Compensating delay-induced phase shifts for high-frequency resonators

Phase-Locked Loop (PLL) or other PID controllers on nano-mechanical resonators rely on clean phase signals that exhibit large slope, or significant phase shift, around the resonance frequency. For really high-frequency NEMS and opto-mechanical systems above a few tens or hundreds of MHz, any small delay can have significant effect on the phase slope and therefore PLL response. Basically any 1 m of additional cable length between drive signal output and detection signal input corresponds to about 3 ns additional delay \(\delta t\), or expressed in terms of phase: \(\phi=2\pi f \delta t\) is about 2-deg phase offset @ 100 MHz. Since this behavior is also frequency dependent, any frequency sweep will exhibit additional slope on top of the regular phase behavior intrinsic to the system under investigation.

Uncompensated frequency sweep

In practice, such a frequency sweep over large frequency span will exhibit the following behavior:

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Figure 1: Uncompensated frequency sweep (click to enlarge). Green=phase, violet=amplitude.

In particular, we can see from this sweep that above about 1 MHz, the phase deviation starts to become non-negligible and increase with frequency where several phase wraps (going over 180°) appear above 50 MHz typically (click for more details).

How does compensation work on the UHF platform?

Compensation delays can be obtained with additional circuitry but are usually system-dependent and thus, not flexible enough to be implemented straightforwardly. With the UHFLI, a compensation delay can be directly added to the Signal Input in units of the sampling clock. Here is a schematic representation inside the UHFLI of the added delay time between the actual frequency oscillators (NCO) and the lock-in output measurements for phase and amplitude.

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Figure 2: Compensation delay schematic

Such scheme allows for both DAC and ADC intrinsic delay compensation coming from the instrument itself (also compensated after a standard calibration run) and extrinsic delay due to long cable and parasitic at the DUT. For precise delay compensation a tuning of the delay needs to be performed for each particular set-up and is described in the next paragraph.

Convenient delay compensation in LabOne

Now that we have seen where the delay is coming from and where to compensate for it inside the UHFLI, we can focus on how to optimize it to the best operating conditions using the LabOne user interface. Since this is not a standard feature particular to a dedicated tab inside LabOne , it is located in the ZI Labs tab and can be manually tuned. Please note that after a new calibration run it returns to its original value.

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Figure 3: Wide range frequency sweeps for manual delay compensation (click to enlarge)

In Figure 3, several frequency sweeps were taken for various delays (as seen in the History sub-tab) to reach an almost flat phase response over the entire frequency span. In this example the 16 MHz resonator used is sensitive to a small phase shift but for a 100 MHz resonator this effect is even more dramatic. Please not that phase unwrap was selected in the sweep settings under Advanced Modes -> Option: Phase Unwrap.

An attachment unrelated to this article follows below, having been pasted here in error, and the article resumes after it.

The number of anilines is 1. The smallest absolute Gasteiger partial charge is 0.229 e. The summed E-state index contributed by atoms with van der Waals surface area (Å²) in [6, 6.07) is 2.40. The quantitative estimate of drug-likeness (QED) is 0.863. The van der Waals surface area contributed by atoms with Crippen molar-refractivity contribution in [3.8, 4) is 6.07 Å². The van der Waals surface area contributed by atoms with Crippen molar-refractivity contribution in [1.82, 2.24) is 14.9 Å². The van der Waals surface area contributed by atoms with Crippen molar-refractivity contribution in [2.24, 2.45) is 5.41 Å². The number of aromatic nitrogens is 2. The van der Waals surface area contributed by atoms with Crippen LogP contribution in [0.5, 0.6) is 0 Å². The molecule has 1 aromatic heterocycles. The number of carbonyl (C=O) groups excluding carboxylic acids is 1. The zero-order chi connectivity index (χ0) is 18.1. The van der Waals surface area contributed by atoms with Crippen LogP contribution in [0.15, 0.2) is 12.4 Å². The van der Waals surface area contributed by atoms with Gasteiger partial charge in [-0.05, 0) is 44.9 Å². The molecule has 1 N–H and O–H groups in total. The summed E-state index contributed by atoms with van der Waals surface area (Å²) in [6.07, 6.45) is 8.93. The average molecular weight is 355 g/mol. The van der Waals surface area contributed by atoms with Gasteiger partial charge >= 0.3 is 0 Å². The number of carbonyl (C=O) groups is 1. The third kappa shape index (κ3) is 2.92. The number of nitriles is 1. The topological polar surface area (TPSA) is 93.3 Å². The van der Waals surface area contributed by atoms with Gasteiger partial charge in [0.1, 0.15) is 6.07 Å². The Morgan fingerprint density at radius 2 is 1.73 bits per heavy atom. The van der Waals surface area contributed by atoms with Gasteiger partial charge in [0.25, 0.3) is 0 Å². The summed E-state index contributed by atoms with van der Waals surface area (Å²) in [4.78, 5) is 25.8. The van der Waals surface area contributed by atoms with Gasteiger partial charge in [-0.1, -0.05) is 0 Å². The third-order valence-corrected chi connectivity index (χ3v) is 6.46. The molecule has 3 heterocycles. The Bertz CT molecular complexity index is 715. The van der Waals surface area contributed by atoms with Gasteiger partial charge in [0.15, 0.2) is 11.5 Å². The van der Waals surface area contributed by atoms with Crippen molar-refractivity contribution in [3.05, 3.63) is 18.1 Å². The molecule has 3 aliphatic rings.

Resonant phase determination

Now that the delays are properly compensated, we can zoom in again to the frequency of interest around the resonance. For the sake of arguments, again the 3 phase behaviors, namely, under-compensated (red), over-compensated (green) and just compensated (blue) are displayed in the following figure.

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Figure 4: Resonance frequency sweep before and after compensation

In this scenario, the PLL would still be able to lock on any of the 3 phase behavior, we do have some offset but the slope is still within an acceptable range. What is interesting to note is that the phase at resonance, for the just compensated curve, is now centered at zero and that the phase slope is only due to the sensor characteristics and not to other parasitic, which are definitely ideal conditions for a very robust PLL lock.

Real case scenario: a 110 MHz opto-nanomechanical resonator

The 16 MHz quartz resonator used above was a good candidate for a simple demonstration of compensating delays but in newly developed sensors at much higher frequency and with weaker detection scheme, the delay compensation can be the condition sine qua non for phase lock. Here is the anti-resonance response of a 110 MHz opto-mechanical sensor, which is optically actuated (and controlled via the UHFLI drive output) and optically detected (photo-detector at the UHFLI input)

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Figure 5: Anti-resonance sweep of a nano-optomechanical system before and after compensation

From the uncompensated phase slope (red), it is clear that no PLL can lock since the slope contribution due to the time-delay induced phase shift is far greater than the slope contribution from the sensor. In such case the PLL would drift away to the upper or lower limit. On the green curve, the time delays are compensated and while still not particularly strong, the PLL allows for resonance tracking. Please note that for anti-resonance tracking the sign of the PI-gain of the PLL feedback loop has to be reversed because the phase slope changes sign (positive) compared to a resonance curve (negative).

Acknowledgement

I am grateful to Sadik Hafizovic for pointing me to the relevant tab and for drawing the first sketch of the delay schematic :) and to Lucien Schwab for testing this on a real-world experiment at the Laboratoire Matériaux et Phénomènes Quantiques (MPQ) in the group of Ivan Favero in Paris.